Ari Lennox, Shea Butter Baby
Ari Lennox, Shea Butter Baby Dreamville/Interscope 2019

A small sampling of what Mercury editorial staffers have been listening to lately.

Ari Lennox, Shea Butter Baby
I've been listening to soul/R&B artist Ari Lennox on the regular, but since she hasn't yet toured to Portland, it hasn't been relevant for me to write about her in the Portland Mercury pages... until now! The new addition to J.Cole's Dreamville label has a sweet and velvety voice that my eardrums can't seem to get enough of. On her 2019 album Shea Butter Baby, Lennox uses contemporary slang and subject matter as she sings about the pleasures of living alone ("New Apartment"), sultry video chats ("Facetime"), and natural hair woes ("Shea Butter Baby"). Perhaps my favorite tracks are "I Been," which sees Lennox trying to smoke away the memory of an ex while having terrible luck on Tinder; and "Up Late," a song that anticipates a late-night hook-up with a new lover, with Lennox singing "Make your way to North Hollywood/Target lingerie/Kissing your lips dipped in/Backwood tips/I been crushing on you/We can fake watch the news." Lennox also recently appeared on NPR Tiny Desk (finally), and now all I need is for her to come play a show in Portland. JENNI MOORE

Imani Coppola, The Protagonist
Imani Coppola, The Protagonist Ipecac Recordings
Imani Coppola
If anyone remembers Imani Coppola, it’s for “Legend of a Cowgirl,” her trip hop-adjacent single that scraped the Top 40 back in ’97. But in the two decades since she’s cultivated a wild, diverse discography that includes a stint with Mike Patton’s filthy soul group Peeping Tom and a guest spot on a Baha Men single. Coppola is going for the farther reaches of the musical galaxy on her new album The Protagonist (out on October 4). The record jumps giddily from a cappella fuckery to rock breakdowns to acoustic power ballads to ridiculous jump 'n’ jive tunes about lying to her therapist. Don’t try to reason this one out; just strap in and enjoy the ride. ROBERT HAM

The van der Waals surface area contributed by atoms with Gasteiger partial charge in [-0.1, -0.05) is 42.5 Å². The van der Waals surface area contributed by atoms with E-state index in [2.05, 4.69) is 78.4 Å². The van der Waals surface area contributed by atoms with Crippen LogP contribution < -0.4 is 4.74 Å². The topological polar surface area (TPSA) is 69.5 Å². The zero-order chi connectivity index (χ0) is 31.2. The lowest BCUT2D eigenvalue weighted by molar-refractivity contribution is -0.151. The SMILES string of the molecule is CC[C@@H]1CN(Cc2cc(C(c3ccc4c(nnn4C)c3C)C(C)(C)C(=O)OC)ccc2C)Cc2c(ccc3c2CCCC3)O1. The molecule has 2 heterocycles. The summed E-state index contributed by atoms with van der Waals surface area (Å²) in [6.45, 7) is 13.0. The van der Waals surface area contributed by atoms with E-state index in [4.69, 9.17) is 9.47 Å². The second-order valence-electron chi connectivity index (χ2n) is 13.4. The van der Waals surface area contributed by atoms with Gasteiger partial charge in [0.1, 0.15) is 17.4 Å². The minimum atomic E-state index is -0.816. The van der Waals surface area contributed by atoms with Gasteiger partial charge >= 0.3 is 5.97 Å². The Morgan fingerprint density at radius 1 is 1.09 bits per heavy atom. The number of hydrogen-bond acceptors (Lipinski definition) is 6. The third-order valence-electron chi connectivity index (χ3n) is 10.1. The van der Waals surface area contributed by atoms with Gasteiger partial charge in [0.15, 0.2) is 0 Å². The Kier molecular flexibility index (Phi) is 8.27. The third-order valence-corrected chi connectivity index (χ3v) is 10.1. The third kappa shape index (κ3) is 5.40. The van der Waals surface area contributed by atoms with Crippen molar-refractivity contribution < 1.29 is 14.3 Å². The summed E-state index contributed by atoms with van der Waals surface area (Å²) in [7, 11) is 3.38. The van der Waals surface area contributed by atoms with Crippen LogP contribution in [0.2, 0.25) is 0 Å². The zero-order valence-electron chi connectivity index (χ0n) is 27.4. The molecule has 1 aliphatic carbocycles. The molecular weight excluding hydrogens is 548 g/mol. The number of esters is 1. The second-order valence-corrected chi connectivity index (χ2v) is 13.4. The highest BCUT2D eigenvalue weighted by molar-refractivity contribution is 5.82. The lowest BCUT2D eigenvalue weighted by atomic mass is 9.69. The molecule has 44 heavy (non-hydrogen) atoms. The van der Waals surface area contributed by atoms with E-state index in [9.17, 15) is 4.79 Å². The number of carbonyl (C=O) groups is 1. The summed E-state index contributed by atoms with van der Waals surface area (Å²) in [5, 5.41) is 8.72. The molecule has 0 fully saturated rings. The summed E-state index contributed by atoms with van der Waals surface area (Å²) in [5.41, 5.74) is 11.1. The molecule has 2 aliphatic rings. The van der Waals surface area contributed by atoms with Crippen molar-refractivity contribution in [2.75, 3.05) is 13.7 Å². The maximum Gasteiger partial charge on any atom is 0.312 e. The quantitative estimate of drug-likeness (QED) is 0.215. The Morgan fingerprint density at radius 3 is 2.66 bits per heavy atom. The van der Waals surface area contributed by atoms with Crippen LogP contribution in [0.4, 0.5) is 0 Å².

Tucky Buzzard, Coming On Again
Tucky Buzzard, Coming On Again Edsel 2016
Tucky Buzzard, Coming On Again
British boogie band Tucky Buzzard have some renown among fans of meathead rock as well as psychedelic heads—they arose out of the ashes of the excellent late-’60s psych band the End and transformed into meaty, beaty hard-rockers with an immensely silly name. But somewhere during the transition they recorded the first Tucky Buzzard album, a progressive rock masterpiece called Coming On Again that was originally released only in Spain and doesn’t fit comfortably into either of the band’s two incarnations. The centerpiece is the side-long title suite, which threads together wildly diverse segments including a dreamy orchestral balloon ride, a folksy trombone shamble, and a classical guitar interlude, as well as the driving boogie for which Tucky Buzzard later established themselves. Coming On Again is a wonderfully eclectic artifact of prog before prog became a dirty word—a testament to the gloriously naive ambitions of the fledgling long-player era, when bands with ambition and talent to spare attempted to cram as many ideas into a side of vinyl as they could. NED LANNAMANN

Helm, Chemical Flowers
I long ago wrote off the probability of Helm ever touring the West Coast since Luke Younger is a London noise musician and Europe has a way more supportive culture for experimental artists. So it was a cool surprise to see he’s playing at Holocene on Thursday, October 3 with Blanck Mass and Steve Hauschildt. Helm is basically the thing I really want from noise: super listenable, interesting soundscapes that don’t get bogged down in the trappings of musicality. Sure, there are melodic bits on Chemical Flowers but they aren’t the focus. If you were a fan of Atticus Ross/Trent Reznor's The Social Network score, but thought, “Boy, I wish this were more abstract,” allow me to recommend Helm. SUZETTE SMITH

Tom Misch, Geography
I love that every now and again the music world will present a laid-back champion fit to carry the mantle of Smooth Groove Steward, in the proud tradition of yacht-rock heroes like Michael McDonald or Al Jarreau. The latest gangly weirdo to appear fully formed out of nowhere (to me at least—I only just found out about this dude when the All Songs Considered channel on YouTube shuffled his 2018 appearance up after watching Masego and Daniel Caesar while I was doing laundry this last Saturday) is the UK’s Tom Misch, who apparently (thanks, Wikipedia) began his career as a Dilla-acolyte, sharing beats on Soundcloud before teaching himself how to sing and becoming a young captain on the seas of smooth so notable that De La Soul saw fit to drop a guest spot on his debut album, Geography. BOBBY ROBERTS